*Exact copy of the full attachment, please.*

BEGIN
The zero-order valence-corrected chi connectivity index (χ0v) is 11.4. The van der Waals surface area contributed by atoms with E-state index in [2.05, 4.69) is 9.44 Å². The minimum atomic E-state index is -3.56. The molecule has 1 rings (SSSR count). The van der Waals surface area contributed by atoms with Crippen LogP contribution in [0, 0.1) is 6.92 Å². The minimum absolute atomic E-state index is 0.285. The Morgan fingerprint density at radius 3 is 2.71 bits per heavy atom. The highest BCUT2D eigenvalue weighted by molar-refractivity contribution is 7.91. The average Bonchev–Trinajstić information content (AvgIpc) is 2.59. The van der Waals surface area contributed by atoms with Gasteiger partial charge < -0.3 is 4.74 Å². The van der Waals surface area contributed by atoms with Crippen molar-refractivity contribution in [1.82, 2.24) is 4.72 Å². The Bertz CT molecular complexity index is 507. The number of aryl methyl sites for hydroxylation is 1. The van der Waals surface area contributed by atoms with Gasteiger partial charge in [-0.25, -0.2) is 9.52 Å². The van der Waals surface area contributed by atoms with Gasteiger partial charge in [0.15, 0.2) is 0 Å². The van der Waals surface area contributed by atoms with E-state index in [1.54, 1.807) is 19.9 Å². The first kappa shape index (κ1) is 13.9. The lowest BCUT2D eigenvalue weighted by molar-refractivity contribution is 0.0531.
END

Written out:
The zero-order valence-corrected chi connectivity index (χ0v) is 11.4. The van der Waals surface area contributed by atoms with E-state index in [2.05, 4.69) is 9.44 Å². The minimum atomic E-state index is -3.56. The molecule has 1 rings (SSSR count). The van der Waals surface area contributed by atoms with Crippen LogP contribution in [0, 0.1) is 6.92 Å². The minimum absolute atomic E-state index is 0.285. The Morgan fingerprint density at radius 3 is 2.71 bits per heavy atom. The highest BCUT2D eigenvalue weighted by molar-refractivity contribution is 7.91. The average Bonchev–Trinajstić information content (AvgIpc) is 2.59. The van der Waals surface area contributed by atoms with Gasteiger partial charge < -0.3 is 4.74 Å². The van der Waals surface area contributed by atoms with Crippen molar-refractivity contribution in [1.82, 2.24) is 4.72 Å². The Bertz CT molecular complexity index is 507. The number of aryl methyl sites for hydroxylation is 1. The van der Waals surface area contributed by atoms with Gasteiger partial charge in [-0.25, -0.2) is 9.52 Å². The van der Waals surface area contributed by atoms with Gasteiger partial charge in [0.15, 0.2) is 0 Å². The van der Waals surface area contributed by atoms with E-state index in [1.54, 1.807) is 19.9 Å². The first kappa shape index (κ1) is 13.9. The lowest BCUT2D eigenvalue weighted by molar-refractivity contribution is 0.0531.